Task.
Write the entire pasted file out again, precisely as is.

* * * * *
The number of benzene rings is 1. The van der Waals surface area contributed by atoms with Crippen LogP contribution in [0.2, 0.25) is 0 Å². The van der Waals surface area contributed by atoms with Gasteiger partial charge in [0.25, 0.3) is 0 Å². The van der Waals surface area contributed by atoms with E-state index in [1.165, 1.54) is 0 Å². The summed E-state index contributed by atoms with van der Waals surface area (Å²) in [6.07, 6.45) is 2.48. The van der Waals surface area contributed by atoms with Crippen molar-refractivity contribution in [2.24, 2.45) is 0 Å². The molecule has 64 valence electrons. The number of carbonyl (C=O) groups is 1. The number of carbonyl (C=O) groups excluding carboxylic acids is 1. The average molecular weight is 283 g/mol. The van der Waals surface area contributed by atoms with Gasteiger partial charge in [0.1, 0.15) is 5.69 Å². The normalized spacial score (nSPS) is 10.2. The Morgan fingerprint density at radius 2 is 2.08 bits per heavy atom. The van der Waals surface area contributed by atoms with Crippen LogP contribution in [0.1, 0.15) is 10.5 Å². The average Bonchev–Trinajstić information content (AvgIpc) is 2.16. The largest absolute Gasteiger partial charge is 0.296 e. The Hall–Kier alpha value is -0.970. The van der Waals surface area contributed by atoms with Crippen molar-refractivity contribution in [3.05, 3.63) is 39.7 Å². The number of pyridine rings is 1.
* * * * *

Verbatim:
The number of benzene rings is 1. The van der Waals surface area contributed by atoms with Crippen LogP contribution in [0.2, 0.25) is 0 Å². The van der Waals surface area contributed by atoms with Gasteiger partial charge in [0.25, 0.3) is 0 Å². The van der Waals surface area contributed by atoms with E-state index in [1.165, 1.54) is 0 Å². The summed E-state index contributed by atoms with van der Waals surface area (Å²) in [6.07, 6.45) is 2.48. The van der Waals surface area contributed by atoms with Crippen molar-refractivity contribution in [2.24, 2.45) is 0 Å². The molecule has 64 valence electrons. The number of carbonyl (C=O) groups is 1. The number of carbonyl (C=O) groups excluding carboxylic acids is 1. The average molecular weight is 283 g/mol. The van der Waals surface area contributed by atoms with Gasteiger partial charge in [0.1, 0.15) is 5.69 Å². The normalized spacial score (nSPS) is 10.2. The Morgan fingerprint density at radius 2 is 2.08 bits per heavy atom. The van der Waals surface area contributed by atoms with Crippen LogP contribution in [0.1, 0.15) is 10.5 Å². The average Bonchev–Trinajstić information content (AvgIpc) is 2.16. The largest absolute Gasteiger partial charge is 0.296 e. The Hall–Kier alpha value is -0.970. The van der Waals surface area contributed by atoms with Crippen molar-refractivity contribution in [3.05, 3.63) is 39.7 Å². The number of pyridine rings is 1.